DNA Paternity Testing Services
What Mistakes can be made in DNA Tests for Paternity?
One of the strengths behind DNA testing is that because of the unique genetic code assigned to all of us the chances of any two people (who are not identical twins) having the same DNA is one in several billion. To date, no such documented cases of similar DNA has been recorded anywhere in the world. However, as with any medical procedure or process that involves human interaction mistakes can be made. When it comes to DNA tests for paternity the mistakes are always on the parts of the process that involve human intervention – such as sample collection and extraction. In this article we'll talk about some of the mistakes that can be made and what can be done to help make sure these don't happen.
The biggest mistake that can be made when doing a DNA test for paternity is improper or falsified sample collection of specimens from which to extract the DNA that are obtained from the subjects being tested. Although extremely rare, it is possible to switch specimens and falsify collection reports during the collection process. Under normal circumstances the collection of DNA samples is usually handled by licensed, trained medical personnel. Samples are collected, labeled and cross-referenced throughout the entire process.
However, mistakes do happen. Barcodes may be put on the wrong specimen, an inattentive laboratory technician may scan the wrong item or a computer error can corrupt or switch records inadvertently. To combat such scenarios many DNA tests are done with more than one sample and results are checked independent of each other. For example, a paternity test being done on a sample from a suspected father is usually performed in such a way that at least two independent tests using two distinct samples is performed. When a match is found further tests are done to isolate through the use of genetic probes more bands from both the child's and the father's DNA to further verify the accuracy of the test.
In situations where it is believed by the court or medical personnel that the samples may not be from the subject in question court orders can be issued such that collect of the samples from the subject is done under highly supervised procedures. This usually involved both law enforcement personnel and medical personnel.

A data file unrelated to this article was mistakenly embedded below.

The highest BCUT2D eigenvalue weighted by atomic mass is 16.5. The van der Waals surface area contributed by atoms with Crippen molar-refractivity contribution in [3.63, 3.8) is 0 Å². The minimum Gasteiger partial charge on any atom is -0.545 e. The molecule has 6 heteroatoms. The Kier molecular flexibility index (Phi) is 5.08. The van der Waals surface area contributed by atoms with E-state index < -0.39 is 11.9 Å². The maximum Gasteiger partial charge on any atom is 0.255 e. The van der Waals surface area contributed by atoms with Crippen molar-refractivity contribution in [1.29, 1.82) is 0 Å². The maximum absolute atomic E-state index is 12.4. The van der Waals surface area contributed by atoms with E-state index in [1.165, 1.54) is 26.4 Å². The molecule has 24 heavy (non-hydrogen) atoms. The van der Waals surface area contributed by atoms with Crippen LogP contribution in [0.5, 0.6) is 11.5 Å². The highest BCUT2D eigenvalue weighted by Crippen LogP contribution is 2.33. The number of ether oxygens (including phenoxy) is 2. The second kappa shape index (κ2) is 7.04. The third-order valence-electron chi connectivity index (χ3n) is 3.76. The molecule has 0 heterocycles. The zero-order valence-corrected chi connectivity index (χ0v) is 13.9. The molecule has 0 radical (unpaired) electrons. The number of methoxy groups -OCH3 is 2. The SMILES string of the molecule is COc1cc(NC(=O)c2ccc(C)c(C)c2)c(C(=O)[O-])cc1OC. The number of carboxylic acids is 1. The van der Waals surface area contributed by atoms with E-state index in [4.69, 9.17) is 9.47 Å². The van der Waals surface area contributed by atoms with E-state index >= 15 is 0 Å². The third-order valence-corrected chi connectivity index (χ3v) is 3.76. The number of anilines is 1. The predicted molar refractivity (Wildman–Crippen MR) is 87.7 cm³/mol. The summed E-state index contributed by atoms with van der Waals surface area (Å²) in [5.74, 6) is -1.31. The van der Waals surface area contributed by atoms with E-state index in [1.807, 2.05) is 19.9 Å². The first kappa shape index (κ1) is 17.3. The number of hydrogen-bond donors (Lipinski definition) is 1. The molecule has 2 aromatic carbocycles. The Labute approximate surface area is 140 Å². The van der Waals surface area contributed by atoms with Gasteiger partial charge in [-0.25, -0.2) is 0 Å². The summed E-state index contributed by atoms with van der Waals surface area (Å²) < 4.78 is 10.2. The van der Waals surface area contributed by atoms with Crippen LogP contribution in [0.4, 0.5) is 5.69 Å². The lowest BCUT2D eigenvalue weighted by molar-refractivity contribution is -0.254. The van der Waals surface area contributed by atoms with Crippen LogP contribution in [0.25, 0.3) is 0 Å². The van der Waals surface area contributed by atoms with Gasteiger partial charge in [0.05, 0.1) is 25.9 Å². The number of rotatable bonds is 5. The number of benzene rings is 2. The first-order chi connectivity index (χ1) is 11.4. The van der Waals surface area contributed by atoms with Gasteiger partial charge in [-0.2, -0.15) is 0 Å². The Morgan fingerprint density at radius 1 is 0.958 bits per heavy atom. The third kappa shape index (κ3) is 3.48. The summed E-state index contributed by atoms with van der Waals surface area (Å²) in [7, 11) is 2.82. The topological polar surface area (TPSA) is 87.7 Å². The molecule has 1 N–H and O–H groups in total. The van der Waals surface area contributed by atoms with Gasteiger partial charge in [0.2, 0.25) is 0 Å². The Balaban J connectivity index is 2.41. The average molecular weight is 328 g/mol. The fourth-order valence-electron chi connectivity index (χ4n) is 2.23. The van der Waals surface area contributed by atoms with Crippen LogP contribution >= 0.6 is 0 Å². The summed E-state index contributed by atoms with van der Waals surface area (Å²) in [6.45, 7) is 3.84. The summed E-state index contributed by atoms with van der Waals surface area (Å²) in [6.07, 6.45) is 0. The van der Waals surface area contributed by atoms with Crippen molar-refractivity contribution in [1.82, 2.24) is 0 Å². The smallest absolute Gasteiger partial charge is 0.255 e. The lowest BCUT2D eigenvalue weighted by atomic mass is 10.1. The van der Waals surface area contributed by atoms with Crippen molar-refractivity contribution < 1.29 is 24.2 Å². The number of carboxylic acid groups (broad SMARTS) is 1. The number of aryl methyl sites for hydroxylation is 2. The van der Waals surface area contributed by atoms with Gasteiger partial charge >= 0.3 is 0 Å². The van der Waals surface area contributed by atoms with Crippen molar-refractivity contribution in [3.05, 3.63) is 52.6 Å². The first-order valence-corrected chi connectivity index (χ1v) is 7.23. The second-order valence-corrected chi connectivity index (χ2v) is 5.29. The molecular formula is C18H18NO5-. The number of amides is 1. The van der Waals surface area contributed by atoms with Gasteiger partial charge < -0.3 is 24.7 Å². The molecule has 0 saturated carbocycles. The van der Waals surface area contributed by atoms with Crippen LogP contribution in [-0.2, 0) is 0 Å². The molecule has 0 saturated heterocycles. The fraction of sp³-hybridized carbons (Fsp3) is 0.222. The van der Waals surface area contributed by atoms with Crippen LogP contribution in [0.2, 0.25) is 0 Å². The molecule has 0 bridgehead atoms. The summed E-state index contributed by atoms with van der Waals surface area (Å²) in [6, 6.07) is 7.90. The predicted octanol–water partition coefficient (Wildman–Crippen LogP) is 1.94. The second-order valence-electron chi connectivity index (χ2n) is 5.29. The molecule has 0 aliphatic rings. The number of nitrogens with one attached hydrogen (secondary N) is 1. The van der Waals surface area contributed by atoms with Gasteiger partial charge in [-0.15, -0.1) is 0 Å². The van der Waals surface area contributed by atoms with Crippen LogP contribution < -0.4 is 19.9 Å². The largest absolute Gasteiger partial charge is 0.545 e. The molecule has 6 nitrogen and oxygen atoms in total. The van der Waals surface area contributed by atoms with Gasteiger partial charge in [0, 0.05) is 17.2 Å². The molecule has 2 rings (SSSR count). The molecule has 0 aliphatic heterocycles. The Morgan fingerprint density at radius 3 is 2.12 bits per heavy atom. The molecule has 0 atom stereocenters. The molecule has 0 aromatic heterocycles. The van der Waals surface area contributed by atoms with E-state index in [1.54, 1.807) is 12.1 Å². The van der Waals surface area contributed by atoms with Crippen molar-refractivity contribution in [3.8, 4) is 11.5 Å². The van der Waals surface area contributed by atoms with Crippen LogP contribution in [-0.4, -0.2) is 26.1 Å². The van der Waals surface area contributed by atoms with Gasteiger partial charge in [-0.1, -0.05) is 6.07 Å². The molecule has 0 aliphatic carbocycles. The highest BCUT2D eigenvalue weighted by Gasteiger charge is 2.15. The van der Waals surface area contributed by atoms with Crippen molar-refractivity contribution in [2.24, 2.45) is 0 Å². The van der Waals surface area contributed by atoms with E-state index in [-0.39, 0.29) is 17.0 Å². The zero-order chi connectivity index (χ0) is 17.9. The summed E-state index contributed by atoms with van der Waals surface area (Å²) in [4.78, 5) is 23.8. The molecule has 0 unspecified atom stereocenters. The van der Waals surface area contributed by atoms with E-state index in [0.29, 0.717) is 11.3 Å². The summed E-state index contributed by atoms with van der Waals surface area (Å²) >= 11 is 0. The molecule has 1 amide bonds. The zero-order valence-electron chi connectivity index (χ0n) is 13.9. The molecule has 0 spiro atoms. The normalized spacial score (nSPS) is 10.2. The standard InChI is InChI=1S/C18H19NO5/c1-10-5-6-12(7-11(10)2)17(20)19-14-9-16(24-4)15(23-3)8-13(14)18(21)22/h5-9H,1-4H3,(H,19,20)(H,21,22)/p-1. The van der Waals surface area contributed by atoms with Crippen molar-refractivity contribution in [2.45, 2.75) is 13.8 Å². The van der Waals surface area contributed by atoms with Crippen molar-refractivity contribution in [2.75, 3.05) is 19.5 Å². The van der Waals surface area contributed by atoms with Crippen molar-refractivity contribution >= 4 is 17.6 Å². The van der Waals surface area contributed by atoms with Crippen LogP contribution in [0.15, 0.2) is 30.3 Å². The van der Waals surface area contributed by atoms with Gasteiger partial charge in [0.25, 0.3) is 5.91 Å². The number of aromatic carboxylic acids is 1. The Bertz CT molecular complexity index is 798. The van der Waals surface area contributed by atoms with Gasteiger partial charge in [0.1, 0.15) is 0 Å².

The test itself is one that “cannot lie” when done properly. DNA testing is 99.999% accurate according to statistics released by the American Medical Association. Each individual has their own unique DNA code that is unlike anyone else on earth. Children derive their DNA from a 50/50 mix of chromosomes from bother the biological mother and biological father. For this reason it is easy to identify the biological parents of anyone as long as DNA samples are available from the child, mother and father.
The one extremely rare case that could arise is in the case of unique twins. Unique twins have identical DNA, and are the only known cases where this anomaly exists. In this situation it would be possible for paternity to be established between the wrong twin and the child. However, to date, this type of scenario has never come up in documented paternity cases and remains merely a footnote in most parental testing case study scenarios.
DNA paternity testing is bullet-proof and decisive. It is the silent witness that knows all when others may not be telling the truth. In every court of law in the United States DNA testing is accepted as 100% factual evidence to establish paternity when conducted properly.